On top of the improved fire risk forecast, the LRI, having received money from international donors, has provided Civil Defense in 80 municipalities with new fire fighting equipment. Bechara told The Daily Star that usually forest fires identified in the first 20 minutes can be quickly put out, which was why close monitoring and the right equipment was so essential.
While assessment of areas affected by forest fires in 2019 has improved the risk forecast, it has also shed light on the long-term impact of 2019's fires on the health of the forests. Between the autumn and spring assessment, large areas of forests optimistically moved from being considered at moderate or high risk of further degradation to low risk.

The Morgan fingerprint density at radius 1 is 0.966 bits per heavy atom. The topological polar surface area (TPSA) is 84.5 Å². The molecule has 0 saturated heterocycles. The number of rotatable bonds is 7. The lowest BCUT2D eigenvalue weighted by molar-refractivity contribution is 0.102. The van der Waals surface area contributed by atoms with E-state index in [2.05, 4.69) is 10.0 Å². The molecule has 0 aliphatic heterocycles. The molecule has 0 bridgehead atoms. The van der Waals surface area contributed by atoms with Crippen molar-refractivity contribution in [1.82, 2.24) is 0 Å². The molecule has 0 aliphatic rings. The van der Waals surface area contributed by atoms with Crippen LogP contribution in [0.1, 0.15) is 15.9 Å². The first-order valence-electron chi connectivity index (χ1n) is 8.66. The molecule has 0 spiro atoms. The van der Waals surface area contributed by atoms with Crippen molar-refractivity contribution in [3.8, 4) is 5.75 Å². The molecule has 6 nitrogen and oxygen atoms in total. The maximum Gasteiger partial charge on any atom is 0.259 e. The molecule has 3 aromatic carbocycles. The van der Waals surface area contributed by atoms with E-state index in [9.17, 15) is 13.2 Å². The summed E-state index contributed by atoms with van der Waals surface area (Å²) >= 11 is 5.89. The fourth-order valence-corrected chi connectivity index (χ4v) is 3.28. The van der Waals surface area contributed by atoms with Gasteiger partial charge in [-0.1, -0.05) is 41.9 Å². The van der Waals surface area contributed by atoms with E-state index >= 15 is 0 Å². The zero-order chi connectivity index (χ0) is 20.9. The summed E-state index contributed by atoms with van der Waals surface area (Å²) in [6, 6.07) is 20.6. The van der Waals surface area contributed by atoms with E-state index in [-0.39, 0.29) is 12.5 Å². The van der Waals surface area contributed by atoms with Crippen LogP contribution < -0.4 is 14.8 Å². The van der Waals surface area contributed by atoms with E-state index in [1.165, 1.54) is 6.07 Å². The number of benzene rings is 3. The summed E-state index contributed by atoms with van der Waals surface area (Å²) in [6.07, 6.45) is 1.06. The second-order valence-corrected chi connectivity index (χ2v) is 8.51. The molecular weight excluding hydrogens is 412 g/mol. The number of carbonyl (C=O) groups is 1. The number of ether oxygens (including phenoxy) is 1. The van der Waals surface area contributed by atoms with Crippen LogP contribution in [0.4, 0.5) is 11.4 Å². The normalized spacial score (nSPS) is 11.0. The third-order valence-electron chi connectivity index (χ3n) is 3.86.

For Mitri, this shows that if human activity in forests is reduced, and the activity that takes place is sensible, then many forests can recover by themselves, while leaving only some areas that require active restoration projects.
With Lebanon facing another long hot summer and a larger than normal rural population, the situation is deeply concerning this fire season. However, hope can be found in an increased societal interest in forest protection and the fact that now, more than in previous years, danger zones can be identified.
“Usually people learn from their mistakes, and this time I hope we learned from ours,” Bechara said.